This is a six–step gradual return to activity. The RTP protocol may not start until an athlete is completely symptom free for a full 24 hours off pain–killing medicines, and must remain symptom free for 24 hours following each stage before progressing further.

Average recovery following concussion is about a week to ten days; protracted recovery with post–concussion syndrome is after 21 days. Young teenage girls often have protracted recovery more than any other group.

Return to Learn (RTL)
More information will be forthcoming about RTL (cognitive return to school), but we anticipate a similar slow exertional challenge as we see in RTP. The graduated steps begin after the student has a medical clearance to return to academics, and is symptom free off pain–killing medicines for a full 24 hours. RTL should be an individualized steady progression with the parents checking the child daily for a return of symptoms and alerting the physician if the student is struggling so the doctor can provide appropriate requests for medical accommodations to the school as needed.

Unlike a RTP, the RTL might start at any level and progress at a rate individualized to the student’s needs and tolerance. Steps might be skipped as tolerated, and might look something like this: Students with reasonable recovery times typically will get accommodations within the school by the principal. Students with protracted recovery beyond about 10 weeks, a school quarter, are likely eligible for a 504 plan or an IEP, and a physician might be asked to write a request to support the family at that time.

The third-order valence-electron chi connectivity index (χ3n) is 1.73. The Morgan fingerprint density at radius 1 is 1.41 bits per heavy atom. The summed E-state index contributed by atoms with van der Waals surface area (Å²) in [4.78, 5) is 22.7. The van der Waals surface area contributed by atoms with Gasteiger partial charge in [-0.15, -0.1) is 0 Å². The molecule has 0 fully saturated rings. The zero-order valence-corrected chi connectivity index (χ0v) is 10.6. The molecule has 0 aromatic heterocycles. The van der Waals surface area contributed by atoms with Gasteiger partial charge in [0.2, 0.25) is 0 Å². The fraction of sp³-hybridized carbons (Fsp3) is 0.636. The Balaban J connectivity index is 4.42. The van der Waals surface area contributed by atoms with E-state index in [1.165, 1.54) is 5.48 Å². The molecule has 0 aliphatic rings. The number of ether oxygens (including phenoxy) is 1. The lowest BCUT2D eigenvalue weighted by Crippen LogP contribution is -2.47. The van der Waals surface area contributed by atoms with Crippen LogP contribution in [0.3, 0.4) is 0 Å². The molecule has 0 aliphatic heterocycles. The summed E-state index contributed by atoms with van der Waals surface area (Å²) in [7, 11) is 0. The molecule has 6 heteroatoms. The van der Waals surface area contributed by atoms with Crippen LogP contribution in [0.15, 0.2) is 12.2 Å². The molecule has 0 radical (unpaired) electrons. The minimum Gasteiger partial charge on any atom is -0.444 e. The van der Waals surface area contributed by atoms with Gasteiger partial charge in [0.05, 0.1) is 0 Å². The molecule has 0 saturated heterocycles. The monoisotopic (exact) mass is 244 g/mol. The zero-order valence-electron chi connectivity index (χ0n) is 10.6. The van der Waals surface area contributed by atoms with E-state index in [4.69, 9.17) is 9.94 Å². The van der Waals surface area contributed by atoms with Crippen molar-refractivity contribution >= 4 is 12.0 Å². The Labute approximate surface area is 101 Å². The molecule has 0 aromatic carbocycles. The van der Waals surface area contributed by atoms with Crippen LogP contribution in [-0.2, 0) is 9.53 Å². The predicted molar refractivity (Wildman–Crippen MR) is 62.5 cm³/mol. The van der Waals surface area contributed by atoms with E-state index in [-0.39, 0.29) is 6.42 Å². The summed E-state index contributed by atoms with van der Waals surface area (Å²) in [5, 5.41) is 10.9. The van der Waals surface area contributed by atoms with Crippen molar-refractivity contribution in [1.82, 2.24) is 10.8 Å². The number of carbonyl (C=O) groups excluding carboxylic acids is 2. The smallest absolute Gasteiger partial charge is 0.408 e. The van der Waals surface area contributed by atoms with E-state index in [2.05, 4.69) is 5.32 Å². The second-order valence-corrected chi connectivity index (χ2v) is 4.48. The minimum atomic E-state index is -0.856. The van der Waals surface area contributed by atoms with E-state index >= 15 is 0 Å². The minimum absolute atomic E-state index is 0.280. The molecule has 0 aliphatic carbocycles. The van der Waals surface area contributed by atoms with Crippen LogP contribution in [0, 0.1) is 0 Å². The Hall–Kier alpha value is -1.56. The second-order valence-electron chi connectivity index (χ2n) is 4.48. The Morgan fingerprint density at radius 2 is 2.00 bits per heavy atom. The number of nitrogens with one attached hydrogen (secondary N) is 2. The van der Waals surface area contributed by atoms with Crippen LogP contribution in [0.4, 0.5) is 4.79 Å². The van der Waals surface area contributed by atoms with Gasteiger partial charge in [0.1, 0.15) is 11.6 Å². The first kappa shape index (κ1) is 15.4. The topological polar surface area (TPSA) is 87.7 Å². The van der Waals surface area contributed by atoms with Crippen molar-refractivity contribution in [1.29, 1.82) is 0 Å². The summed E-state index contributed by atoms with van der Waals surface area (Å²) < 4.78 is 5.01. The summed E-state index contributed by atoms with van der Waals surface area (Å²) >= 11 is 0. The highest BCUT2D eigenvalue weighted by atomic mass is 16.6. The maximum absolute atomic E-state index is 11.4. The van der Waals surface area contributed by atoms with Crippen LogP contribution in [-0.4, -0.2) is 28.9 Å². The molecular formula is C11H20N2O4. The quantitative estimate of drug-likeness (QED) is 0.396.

1. http://www.cdc.gov/concussion/headsup/physicians_tool_kit.html
  2. http://www.healio.com/pediatrics/journals/PedAnn/%7BAA104351-036F-4CECA871-13925D21CD31%7D/Pediatric-Assessment-and-Management-of-Concussions
  3. http://bjsm.bmj.com/content/43/Suppl_1/i76.full.pdf
  4. http://impacttest.com/doctors/id/4
  5. Guidelines for Concussion Management have been published by the NYS Education Department -

This article is provide by the New York State Department of Health’s Bureau of Occupational Health and Injury Prevention.

Q&A: Tenancy and Security
Q: Patients have started to complain because the security staff in our lobby are slow in allowing people access to the elevators. Sometimes they seem rude or just complacent. Some patients report waiting at the front desk more than five minutes. This could cause us to lose revenue. What can we do?

A: From Marisa Manley, President, Commercial Tenant Real Estate Representation, LTD, and the Society’s Commercial Tenant Concierge Program: Security is a challenging issue. The best approach may be to identify times when this issue is particularly problematic and to then negotiate a special procedure with your landlord. Commercial Tenant Concierge can help you develop a plan and negotiate for landlord approval.

Commercial Tenant Concierge can help you analyze your needs, develop a plan and negotiate with your landlord for reasonable pricing. Call the Society for member access at (212) 684–4670, ext. 214.

Renew Your "Doctor On Call" Card